How did costs in Massachusetts get so big to begin with? A major reason is the adoption of guaranteed issue and community rating in the mid-1990s. The new federal bill would expand those rules to the entire nation. Under guaranteed issue, insurers must accept all enrollees regardless of their medical condition; under community rating, they must charge all customers similar premiums, even if their costs are far different. The result is that prices rise steeply for young, healthy customers, who must pay far more than their actual costs. It also give them a strong incentive to drop insurance; then they can “game the system” by signing up any time they need surgery or get diabetes. * * *
In the federal bill, the fines for going uninsured are even lower than in Massachusetts — and anyone who can’t find an inexpensive plan is exempted from all penalties. Hence the “adverse selection” problem could prove far worse.
OOPS! Who wrote this bill? Ted Kennedy? Nope.
3. The subsidies to lower and middle class earners are expensive:
The big problem arises if far more people sign up for these exchange-offered plans than anticipated. That’s been the case in Massachusetts. And as we’ll see in a moment, it could still get a lot worse there. A potential disaster threatens the federal plan if employers staring dropping coverage, since a flood of newcomers would rush into the state-funded pools.
Is this Katrina or health care? Maybe both. Who wrote this thing? Martha Coakley? Nope.
4. There are incentives to not earn more than certain amounts – or cheat on income!
The federal bill is plagued by the same weakness. For example, a $55,000 earner contributes $4,400 a year towards insurance. At $65,000, the bill is $6300; so the family is paying a “tax” of $1,900 or 19% on that $10,000 raise. After payroll taxes, those Americans would face a marginal rate of around 35%, a number that’s heretofore been the territory strictly for high-earners.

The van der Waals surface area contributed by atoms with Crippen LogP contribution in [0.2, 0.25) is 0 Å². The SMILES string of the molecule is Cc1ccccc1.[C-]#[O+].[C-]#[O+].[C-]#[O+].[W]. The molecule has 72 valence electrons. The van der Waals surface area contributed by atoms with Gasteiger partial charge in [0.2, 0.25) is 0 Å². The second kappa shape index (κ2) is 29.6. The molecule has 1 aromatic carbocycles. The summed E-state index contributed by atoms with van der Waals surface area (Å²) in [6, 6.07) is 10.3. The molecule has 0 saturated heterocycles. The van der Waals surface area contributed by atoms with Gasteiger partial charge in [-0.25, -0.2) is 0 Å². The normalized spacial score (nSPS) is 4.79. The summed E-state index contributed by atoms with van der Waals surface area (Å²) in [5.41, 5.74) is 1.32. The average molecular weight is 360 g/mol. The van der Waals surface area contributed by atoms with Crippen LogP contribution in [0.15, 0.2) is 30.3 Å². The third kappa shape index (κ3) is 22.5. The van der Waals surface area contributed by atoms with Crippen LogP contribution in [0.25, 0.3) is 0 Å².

Cheating on income in small areas will get worse. So who, Sanders, came up with this? Deval Patrick? Nope.
5. There is also an incentive (which we have already seen in the Boston Globe above) to drop employees:
Employees can only move into Commonwealth Care if their employers drop their plans. The danger is that the incentives are tilting in that direction as the costs of coverage for employer, and the price of premiums to employees, keep climbing. The point is rapidly approaching where both will pocket big savings if employers drop their plans and workers buy their policies through the heavily subsidized exchanges.
So, Sandy, tell us – What LIBERAL DEMOCRAT thought up this first cousin to Obamacare? Here’s the answer from another conservative daily like the Boston Globe and CNN, The New York Times:
To make it happen, Democratic lawmakers and Gov. Mitt Romney, a Republican, made an expedient choice, deferring until another day any serious effort to control the state’s runaway health costs.
It is our 2012 frontrunner, establishment candidate former Governor Mitt Romney! And the GOP will nominate him to run for President? Thanks but no thanks. What could Romney say? I’ll sign the repeal of Obamacare? The President would cheerfully run a zillion dollars worth of TV ads saying he’d have to repeal HIS OWN plan! It’s like the TARP bailout – we have no place to go with McCain agreed with Obama it was needed. I say no to Obamacare and Romneycare as I vote for Ron Paul instead in the primary. Even Sarah Palin would get my vote over Mitt Romney. I don’t even think Romney will be in the race when the first votes are counted.